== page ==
With another person developing the disease every 65 seconds on average, it's something that is likely to affect all of our lives in one way or another at some point. To that end, it is worth learning more about this disease in order to be better educated about the world's most common form of dementia
First, some explanation of dementia vs. Alzheimer's. According to the Alzheimer's Association, dementia is a general term for a decline in mental ability that interferes with daily life. Not a normal part of aging, most dementias are typically caused by damaged brain cells.
Of all the dementias, Alzheimer's disease is the most common, accounting for 60-80% of the cases. In other words, it is a specific disease while "dementia" is a general term for a life-altering decline in brain function (for one reason or another).
Alzheimer's disease is an irreversible brain disorder. It is a progressive condition that causes issues with memory, cognition, and behavior.
It was first discovered in 1906 by Dr. Alois Alzheimer, a German psychiatrist and neuropathologist. He examined the brain of a woman who had died following symptoms including memory loss, language problems, and altered behavior. He found unusual clumps in her brain, known as amyloid plaques, as well as tangles in her brain fibers that are some of the main features of Alzheimer's disease.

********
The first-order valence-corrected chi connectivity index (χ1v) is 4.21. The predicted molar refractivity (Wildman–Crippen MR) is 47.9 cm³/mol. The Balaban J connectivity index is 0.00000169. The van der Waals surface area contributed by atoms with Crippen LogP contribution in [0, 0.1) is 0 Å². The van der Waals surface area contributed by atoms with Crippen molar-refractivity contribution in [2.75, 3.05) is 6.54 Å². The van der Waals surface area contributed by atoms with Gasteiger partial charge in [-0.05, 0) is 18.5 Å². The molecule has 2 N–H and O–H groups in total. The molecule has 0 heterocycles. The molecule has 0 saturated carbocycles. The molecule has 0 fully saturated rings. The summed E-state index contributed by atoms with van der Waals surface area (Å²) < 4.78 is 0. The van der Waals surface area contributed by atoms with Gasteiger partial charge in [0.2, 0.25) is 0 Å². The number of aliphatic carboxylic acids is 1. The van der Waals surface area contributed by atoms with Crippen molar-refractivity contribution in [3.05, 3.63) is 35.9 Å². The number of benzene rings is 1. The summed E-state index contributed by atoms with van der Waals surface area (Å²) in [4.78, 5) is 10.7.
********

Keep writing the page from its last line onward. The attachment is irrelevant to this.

Since this initial discovery, many other complex changes in the brain have been discovered among people suffering from disease, including the loss of connection between neurons.
Now that we've discussed the scientific definitions, let's turn to the warning signs. According to the experts at the Alzheimer's Association, there are 10 major early signs and symptoms of Alzheimer's to watch out for, and they are as follows:
The Alzheimer's Association points out that the early signs above are not considered a natural part of aging. All of us will forget names sometimes, misplace objects, and become distracted (especially if in stressful situations), but Alzheimer's is marked by a complete inability to remember something: as if the memory or marker is simply gone. In other words, forgetting a co-workers name and then remembering it a short time later is not a sign of Alzheimer's. Forgetting where you work after you have been working there for 20 years, however, may be an early warning sign.